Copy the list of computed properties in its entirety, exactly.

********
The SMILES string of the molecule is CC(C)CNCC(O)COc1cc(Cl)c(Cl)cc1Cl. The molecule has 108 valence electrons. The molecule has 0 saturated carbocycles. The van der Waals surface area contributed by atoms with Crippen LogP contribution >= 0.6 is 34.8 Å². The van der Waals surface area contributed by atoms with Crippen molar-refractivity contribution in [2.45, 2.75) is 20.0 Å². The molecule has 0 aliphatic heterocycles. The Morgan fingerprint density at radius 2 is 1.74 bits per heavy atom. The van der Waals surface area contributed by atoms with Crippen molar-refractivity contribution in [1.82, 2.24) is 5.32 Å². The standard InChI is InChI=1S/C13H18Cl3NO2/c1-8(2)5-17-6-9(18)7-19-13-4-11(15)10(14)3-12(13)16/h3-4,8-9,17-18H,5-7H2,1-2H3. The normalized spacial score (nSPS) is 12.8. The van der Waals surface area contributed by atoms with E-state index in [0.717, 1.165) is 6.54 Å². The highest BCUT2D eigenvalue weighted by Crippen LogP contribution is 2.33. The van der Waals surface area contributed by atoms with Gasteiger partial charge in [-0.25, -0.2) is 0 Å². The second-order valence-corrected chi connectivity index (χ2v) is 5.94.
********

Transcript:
The SMILES string of the molecule is CC(C)CNCC(O)COc1cc(Cl)c(Cl)cc1Cl. The molecule has 108 valence electrons. The molecule has 0 saturated carbocycles. The van der Waals surface area contributed by atoms with Crippen LogP contribution >= 0.6 is 34.8 Å². The van der Waals surface area contributed by atoms with Crippen molar-refractivity contribution in [2.45, 2.75) is 20.0 Å². The molecule has 0 aliphatic heterocycles. The Morgan fingerprint density at radius 2 is 1.74 bits per heavy atom. The van der Waals surface area contributed by atoms with Crippen molar-refractivity contribution in [1.82, 2.24) is 5.32 Å². The standard InChI is InChI=1S/C13H18Cl3NO2/c1-8(2)5-17-6-9(18)7-19-13-4-11(15)10(14)3-12(13)16/h3-4,8-9,17-18H,5-7H2,1-2H3. The normalized spacial score (nSPS) is 12.8. The van der Waals surface area contributed by atoms with E-state index in [0.717, 1.165) is 6.54 Å². The highest BCUT2D eigenvalue weighted by Crippen LogP contribution is 2.33. The van der Waals surface area contributed by atoms with Gasteiger partial charge in [-0.25, -0.2) is 0 Å². The second-order valence-corrected chi connectivity index (χ2v) is 5.94.